The Right Way to Set Your Car Mirrors (Advice from an Expert)

STISIM Drive has clients all over the world, and, lucky for me, I occasionally get to visit them! As a traveler I end up driving a lot of rental cars, and, surprisingly almost 100% of the time, the side and rear view mirrors are not set correctly!

This, unfortunately, tells me a lot about other drivers. Namely, drivers don’t know how to properly set their mirrors. Yeah, mirrors are very low tech and not fancy like all the whiz-bang sensors on newer vehicles. But with a few minor adjustments to set them correctly, they are one of the most effective safety devices on your car.

Mirror, Mirror On the Car, What’s the Safest Setting By Far?

Side and rear view mirrors have a very specific purpose (hint: it’s not for shaving or putting on your makeup). The mirrors are there for one simple reason – so you can keep track of other vehicles around you. That way, should you need to move left or right, you can be certain the coast is clear. Sure, you could do the same thing by turning your head left or right, or even behind you (if you’re flexible enough), but that means taking your eyes off the road ahead of you. Mirrors let you take quick glances to assess your surroundings so that your eyes leave the roadway for a minimal amount of time.

So, what are drivers doing wrong when it comes to their mirrors? They are not adjusting them to cover the entire side lanes. The vast majority of drivers point their mirrors to keep the rear edge of their car in view. This is what creates the dreaded “blind spot” we hear so much about. As a result, drivers have to look over their shoulder to check if the lane next to them is clear or not, which takes their eyes off the road for a longer period of time. For drivers who are older or injured, this can be exacerbated by reduced mobility issues, making it impossible to do.

The Trick to Adjusting Your Mirrors

The trick to adjusting your mirrors correctly is pretty simple, but it could vary from vehicle to vehicle (and may take some subtle adjustments). A good rule of thumb for the left (driver’s side) mirror, is to press your head against the driver’s window and then adjust the mirror so that you just see the rear of your car in the left mirror.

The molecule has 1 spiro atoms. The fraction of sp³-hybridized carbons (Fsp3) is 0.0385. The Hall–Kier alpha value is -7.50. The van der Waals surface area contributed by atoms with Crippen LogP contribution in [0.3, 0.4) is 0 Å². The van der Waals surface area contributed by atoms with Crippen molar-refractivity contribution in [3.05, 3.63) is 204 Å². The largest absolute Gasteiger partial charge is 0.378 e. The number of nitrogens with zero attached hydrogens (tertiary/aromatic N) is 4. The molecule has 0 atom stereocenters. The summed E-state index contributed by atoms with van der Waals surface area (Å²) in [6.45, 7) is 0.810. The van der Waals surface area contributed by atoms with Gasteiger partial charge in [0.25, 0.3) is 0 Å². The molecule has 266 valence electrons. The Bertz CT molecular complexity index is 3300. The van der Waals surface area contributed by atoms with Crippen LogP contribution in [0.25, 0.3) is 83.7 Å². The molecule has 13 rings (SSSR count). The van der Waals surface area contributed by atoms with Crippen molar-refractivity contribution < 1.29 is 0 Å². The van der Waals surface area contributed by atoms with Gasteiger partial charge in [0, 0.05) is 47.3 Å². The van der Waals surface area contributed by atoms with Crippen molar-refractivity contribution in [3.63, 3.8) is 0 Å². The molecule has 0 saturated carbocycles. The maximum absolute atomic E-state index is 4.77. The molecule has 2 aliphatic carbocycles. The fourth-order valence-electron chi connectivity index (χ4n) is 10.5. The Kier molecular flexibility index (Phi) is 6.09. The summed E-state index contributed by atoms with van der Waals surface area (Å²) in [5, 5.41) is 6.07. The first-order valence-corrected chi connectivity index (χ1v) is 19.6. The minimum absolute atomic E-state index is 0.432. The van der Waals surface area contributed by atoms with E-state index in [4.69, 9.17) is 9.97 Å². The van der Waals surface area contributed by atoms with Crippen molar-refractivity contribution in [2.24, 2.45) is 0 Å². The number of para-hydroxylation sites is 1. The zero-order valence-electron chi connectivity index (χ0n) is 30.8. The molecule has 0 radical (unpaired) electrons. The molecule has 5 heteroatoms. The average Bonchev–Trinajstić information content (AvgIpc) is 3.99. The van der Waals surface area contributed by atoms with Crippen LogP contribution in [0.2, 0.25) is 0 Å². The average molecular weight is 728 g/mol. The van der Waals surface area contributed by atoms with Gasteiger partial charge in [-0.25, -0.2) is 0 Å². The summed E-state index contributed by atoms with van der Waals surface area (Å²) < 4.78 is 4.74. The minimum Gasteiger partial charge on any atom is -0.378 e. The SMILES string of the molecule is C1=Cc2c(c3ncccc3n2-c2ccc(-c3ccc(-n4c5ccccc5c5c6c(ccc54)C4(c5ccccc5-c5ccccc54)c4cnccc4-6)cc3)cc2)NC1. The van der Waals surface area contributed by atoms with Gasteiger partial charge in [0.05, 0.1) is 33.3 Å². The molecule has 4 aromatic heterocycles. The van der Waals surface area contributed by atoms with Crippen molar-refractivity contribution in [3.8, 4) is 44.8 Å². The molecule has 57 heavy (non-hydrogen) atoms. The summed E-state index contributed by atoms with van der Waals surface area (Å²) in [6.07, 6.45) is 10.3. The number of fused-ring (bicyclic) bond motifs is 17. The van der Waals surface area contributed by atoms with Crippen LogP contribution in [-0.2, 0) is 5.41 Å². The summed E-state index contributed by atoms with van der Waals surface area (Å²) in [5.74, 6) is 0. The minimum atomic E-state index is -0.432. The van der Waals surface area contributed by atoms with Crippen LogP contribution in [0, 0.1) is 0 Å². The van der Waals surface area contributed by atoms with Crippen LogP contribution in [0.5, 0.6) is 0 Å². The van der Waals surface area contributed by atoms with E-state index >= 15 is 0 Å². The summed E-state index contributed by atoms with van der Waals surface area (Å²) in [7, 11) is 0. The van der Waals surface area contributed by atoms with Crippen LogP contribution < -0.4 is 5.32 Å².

Image 1

For the right (passenger’s side) mirror, lean to your right so that your head is in the center of the vehicle and then adjust the right mirror so that you just see the back of your car in the mirror. When driving, note how the cars around you are moving and, when it’s safe (of course), adjust accordingly.

Image 2

Take a look at the images to illustrate how it looks when your mirrors are set correctly. In Image 1, a green car is passing the driven vehicle on the left. As you can see, part of the vehicle can be seen in both the side and rear view mirrors. This concept extends further in Image 2, where part of the green car can be seen in both the side mirror and the driver’s peripheral view. That means no blind spot in the driver’s mirror coverage because the driver can continuously see parts of the vehicle from behind the driven vehicle until it has passed completely.

Image 3

The same concept applies to the right side as well, which is illustrated in Image 3.

Adjust Your Mirrors Accordingly

Using quick glances at correctly-set mirrors, and trusting your peripheral vision, means that your eyes spend more time on the road ahead and gives everyone a better chance of getting home safely each evening.